The latest issue of Newsweek is drawing some heavy fire from Paul Krugman.

The magazine has regularly been attracting more attention for what's on the outside of its pages — namely, its controversy-grabbing covers. But it was an article by fellow academic/pundit Niall Ferguson, not the cover it came in, that provoked Krugman's wrath. (That cover, though, did make the top of the Drudge Report.)

The article, "Hit the Road, Barack," lays out Ferguson's reasons for wanting Mitt Romney to win the presidency. In a blog post titled "Unethical Commentary, Newsweek Edition," Krugman charged Ferguson with getting several things wrong, but he highlighted what he said was a disingenuous and false section of the piece.

From Ferguson:

The president pledged that health-care reform would not add a cent to the deficit. But the CBO and the Joint Committee on Taxation now estimate that the insurance-coverage provisions of the ACA will have a net cost of close to $1.2 trillion over the 2012–22 period.

From Krugman:

Readers are no doubt meant to interpret this as saying that CBO found that the Act will increase the deficit. But anyone who actually read, or even skimmed, the CBO report (pdf) knows that it found that the ACA would reduce, not increase, the deficit — because the insurance subsidies were fully paid for.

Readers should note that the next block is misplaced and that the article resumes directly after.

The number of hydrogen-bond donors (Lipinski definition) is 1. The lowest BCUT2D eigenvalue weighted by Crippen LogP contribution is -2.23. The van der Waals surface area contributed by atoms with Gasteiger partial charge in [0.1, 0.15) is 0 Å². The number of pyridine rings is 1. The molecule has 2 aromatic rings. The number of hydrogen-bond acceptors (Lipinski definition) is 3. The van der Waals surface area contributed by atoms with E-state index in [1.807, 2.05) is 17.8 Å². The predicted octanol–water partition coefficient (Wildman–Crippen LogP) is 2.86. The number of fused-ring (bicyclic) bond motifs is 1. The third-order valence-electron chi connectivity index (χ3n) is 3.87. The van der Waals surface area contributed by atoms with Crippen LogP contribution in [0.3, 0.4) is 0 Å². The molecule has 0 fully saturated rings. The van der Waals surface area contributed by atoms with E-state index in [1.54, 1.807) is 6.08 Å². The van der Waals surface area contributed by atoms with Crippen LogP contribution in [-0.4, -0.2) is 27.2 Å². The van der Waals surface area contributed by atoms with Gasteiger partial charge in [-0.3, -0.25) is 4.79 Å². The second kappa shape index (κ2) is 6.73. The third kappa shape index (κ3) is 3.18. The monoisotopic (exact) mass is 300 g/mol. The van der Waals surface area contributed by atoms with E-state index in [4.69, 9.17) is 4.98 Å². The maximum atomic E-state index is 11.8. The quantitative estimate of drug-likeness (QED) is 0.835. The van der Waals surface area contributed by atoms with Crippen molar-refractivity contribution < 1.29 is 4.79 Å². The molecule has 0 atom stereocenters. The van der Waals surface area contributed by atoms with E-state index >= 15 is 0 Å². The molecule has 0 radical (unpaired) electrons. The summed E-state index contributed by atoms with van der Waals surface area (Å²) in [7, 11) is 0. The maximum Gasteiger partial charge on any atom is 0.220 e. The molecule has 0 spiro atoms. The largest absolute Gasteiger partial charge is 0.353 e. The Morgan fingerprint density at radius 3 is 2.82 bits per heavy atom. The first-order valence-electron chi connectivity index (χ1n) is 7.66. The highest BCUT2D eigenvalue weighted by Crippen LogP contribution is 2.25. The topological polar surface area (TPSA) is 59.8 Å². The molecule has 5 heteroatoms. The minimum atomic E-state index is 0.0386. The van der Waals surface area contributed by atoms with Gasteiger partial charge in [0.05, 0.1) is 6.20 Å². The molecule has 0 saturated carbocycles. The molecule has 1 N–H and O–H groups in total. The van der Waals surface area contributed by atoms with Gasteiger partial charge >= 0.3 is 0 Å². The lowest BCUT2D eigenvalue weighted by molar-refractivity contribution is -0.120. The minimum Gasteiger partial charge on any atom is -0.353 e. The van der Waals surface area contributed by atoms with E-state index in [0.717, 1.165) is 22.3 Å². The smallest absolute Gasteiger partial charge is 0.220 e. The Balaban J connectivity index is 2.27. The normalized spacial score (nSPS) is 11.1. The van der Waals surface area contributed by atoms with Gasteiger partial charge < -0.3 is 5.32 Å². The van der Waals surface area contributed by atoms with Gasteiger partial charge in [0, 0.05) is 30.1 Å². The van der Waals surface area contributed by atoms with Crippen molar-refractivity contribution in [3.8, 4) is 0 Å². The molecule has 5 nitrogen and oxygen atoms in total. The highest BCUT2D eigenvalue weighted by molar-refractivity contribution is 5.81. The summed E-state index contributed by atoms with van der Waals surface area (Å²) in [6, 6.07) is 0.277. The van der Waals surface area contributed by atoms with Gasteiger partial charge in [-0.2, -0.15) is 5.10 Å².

The columnist said that Newsweek was "letting itself be used to misinform readers" and demanded a correction.

In a post on Monday, Ferguson declined to give one. He said Krugman had raised a "feeble" and easily rebutted objection:

I very deliberately said “the insurance coverage provisions of the ACA,” not “the ACA.” There is a big difference. Krugman suggests that I haven't read the CBO's March 2010 report. Sorry, I have, and here is what it says:

“The provisions related to health insurance coverage—which affect both outlays and revenues—were projected to have a net cost of $1,042 billion over the 2012–2021 period; that amount represents a gross cost to the federal government of $1,390 billion, offset in part by $349 billion in receipts and savings (primarily revenues from penalties and other sources).”

This response was met with scorn by Joe Weisenthal of Business Insider. "If you read the whole CBO report where that quote is taken fron, it makes it pretty clear that no, the ACA did not add to the deficit," he wrote, calling Ferguson's post "embarrassing."

Another economist, Brad DeLong, was equally scathing. Calling Ferguson a liar, he said Newsweek should "fire his ass."

Then the Atlantic did a full fact-check of the piece and found it very, very wanting.

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